Soil Carbon

Carbon is the organic content of the soil, generally in the partially decomposed vegetation (humus) both on the surface and in the upper soil layers, in the organisms that decompose vegetation (decomposers), and in the fine roots. As the Congressional Research Service describes, the amount of carbon in soils varies widely, depending on the environment and the history of the site. Soil carbon accumulates as dead vegetation is added to the surface and decomposers respond. Carbon is also “injected” into the soil as roots grow (root biomass increases). Soil carbon is also slowly released to the atmosphere as the vegetation decomposes. However, opportunities exist to improve soil management in order to increase carbon sequestration.

In the United States, soil carbon sequestration already plays an important role in the carbon cycle. Four main pathways can enable resource managers to increase the impact of soil carbon management:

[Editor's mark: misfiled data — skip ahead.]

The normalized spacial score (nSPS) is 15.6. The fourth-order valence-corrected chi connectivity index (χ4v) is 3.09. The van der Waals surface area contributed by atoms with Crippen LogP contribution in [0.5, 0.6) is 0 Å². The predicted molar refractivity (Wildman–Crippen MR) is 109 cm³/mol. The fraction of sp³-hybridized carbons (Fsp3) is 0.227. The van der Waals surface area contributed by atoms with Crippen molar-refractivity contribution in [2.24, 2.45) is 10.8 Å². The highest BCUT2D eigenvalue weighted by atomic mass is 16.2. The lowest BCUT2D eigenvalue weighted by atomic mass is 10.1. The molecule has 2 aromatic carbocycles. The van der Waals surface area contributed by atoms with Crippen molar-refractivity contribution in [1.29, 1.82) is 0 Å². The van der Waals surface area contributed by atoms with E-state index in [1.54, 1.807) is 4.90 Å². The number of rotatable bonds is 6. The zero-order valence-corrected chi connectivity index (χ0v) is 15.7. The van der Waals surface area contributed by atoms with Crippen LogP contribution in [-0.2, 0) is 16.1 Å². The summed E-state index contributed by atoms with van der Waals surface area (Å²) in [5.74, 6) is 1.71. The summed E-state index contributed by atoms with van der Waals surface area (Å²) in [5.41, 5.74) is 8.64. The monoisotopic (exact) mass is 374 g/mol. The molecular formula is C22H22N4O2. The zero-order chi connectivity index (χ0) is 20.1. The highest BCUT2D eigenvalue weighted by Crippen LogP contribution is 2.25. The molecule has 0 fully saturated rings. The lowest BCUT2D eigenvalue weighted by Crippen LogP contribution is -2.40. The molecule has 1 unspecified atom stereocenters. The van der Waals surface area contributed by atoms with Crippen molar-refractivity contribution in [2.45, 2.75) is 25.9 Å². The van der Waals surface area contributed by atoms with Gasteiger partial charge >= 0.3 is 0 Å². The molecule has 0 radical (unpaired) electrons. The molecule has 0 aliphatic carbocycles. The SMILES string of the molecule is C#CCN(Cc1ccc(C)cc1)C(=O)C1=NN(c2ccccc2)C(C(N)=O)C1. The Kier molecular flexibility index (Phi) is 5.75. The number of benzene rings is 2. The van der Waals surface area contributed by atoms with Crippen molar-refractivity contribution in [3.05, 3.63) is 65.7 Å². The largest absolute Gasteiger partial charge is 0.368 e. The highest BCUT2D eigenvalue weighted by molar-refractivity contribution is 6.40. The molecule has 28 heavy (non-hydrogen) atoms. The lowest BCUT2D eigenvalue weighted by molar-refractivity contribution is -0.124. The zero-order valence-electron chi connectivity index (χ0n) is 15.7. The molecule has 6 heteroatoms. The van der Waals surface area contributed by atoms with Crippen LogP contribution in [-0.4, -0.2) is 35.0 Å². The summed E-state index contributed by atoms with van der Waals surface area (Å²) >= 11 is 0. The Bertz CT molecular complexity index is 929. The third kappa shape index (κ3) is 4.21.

• Increased soil stability by minimizing soil disturbance.
  • Increase plant and animal inputs.
  • Improve diversity and number of soil microbes. 
  • Provide living cover for soils. 

As Nature4Climate reports, about 10% of the earth’s land area is intensively cultivated to produce crops. Most agricultural soils have lost a large fraction of their original soil carbon, and there is considerable potential to restore this through better management. More efficient use of fertilizers can also have a large impact on global emissions of nitrous oxide, another of the six principal greenhouse gases. Chambers et al. suggest that soil restoration and best practices in rangeland management can yield tremendous carbon sequestration benefits in the United States.

From avoided grassland conversion and reforestation to conservation agriculture and variations in grazing feed, stocks, and intensities, numerous pathways provide potential to improve soil carbon sequestration on working agricultural lands to achieve emission reductions objectives. By identifying carbon mitigation management opportunities across biomes, land trusts can connect emerging best practices to long-standing stewardship approaches to further conservation objectives locally that yield critical global carbon reduction achievements.

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